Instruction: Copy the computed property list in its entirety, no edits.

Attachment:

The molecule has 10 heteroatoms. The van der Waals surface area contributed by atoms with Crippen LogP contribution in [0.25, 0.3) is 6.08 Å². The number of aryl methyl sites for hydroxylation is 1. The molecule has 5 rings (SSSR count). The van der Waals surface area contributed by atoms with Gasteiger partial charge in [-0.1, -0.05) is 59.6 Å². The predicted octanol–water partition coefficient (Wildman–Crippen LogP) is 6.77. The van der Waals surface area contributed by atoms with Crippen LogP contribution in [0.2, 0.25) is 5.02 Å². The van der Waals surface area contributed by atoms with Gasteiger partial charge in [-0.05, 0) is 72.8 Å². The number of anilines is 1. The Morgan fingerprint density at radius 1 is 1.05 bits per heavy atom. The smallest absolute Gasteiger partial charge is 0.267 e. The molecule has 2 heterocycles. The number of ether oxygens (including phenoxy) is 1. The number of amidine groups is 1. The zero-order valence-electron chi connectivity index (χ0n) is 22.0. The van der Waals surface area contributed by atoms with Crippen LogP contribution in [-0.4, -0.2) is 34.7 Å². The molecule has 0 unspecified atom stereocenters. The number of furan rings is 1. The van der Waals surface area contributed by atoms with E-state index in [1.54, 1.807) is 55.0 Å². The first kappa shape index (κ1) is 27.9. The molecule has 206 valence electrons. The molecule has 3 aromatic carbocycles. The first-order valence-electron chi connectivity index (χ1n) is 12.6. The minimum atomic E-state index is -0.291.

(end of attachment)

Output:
The molecule has 10 heteroatoms. The van der Waals surface area contributed by atoms with Crippen LogP contribution in [0.25, 0.3) is 6.08 Å². The number of aryl methyl sites for hydroxylation is 1. The molecule has 5 rings (SSSR count). The van der Waals surface area contributed by atoms with Gasteiger partial charge in [-0.1, -0.05) is 59.6 Å². The predicted octanol–water partition coefficient (Wildman–Crippen LogP) is 6.77. The van der Waals surface area contributed by atoms with Crippen LogP contribution in [0.2, 0.25) is 5.02 Å². The van der Waals surface area contributed by atoms with Gasteiger partial charge in [-0.05, 0) is 72.8 Å². The number of anilines is 1. The Morgan fingerprint density at radius 1 is 1.05 bits per heavy atom. The smallest absolute Gasteiger partial charge is 0.267 e. The molecule has 2 heterocycles. The number of ether oxygens (including phenoxy) is 1. The number of amidine groups is 1. The zero-order valence-electron chi connectivity index (χ0n) is 22.0. The van der Waals surface area contributed by atoms with Crippen LogP contribution in [-0.4, -0.2) is 34.7 Å². The molecule has 0 unspecified atom stereocenters. The number of furan rings is 1. The van der Waals surface area contributed by atoms with E-state index in [1.54, 1.807) is 55.0 Å². The first kappa shape index (κ1) is 27.9. The molecule has 206 valence electrons. The molecule has 3 aromatic carbocycles. The first-order valence-electron chi connectivity index (χ1n) is 12.6. The minimum atomic E-state index is -0.291.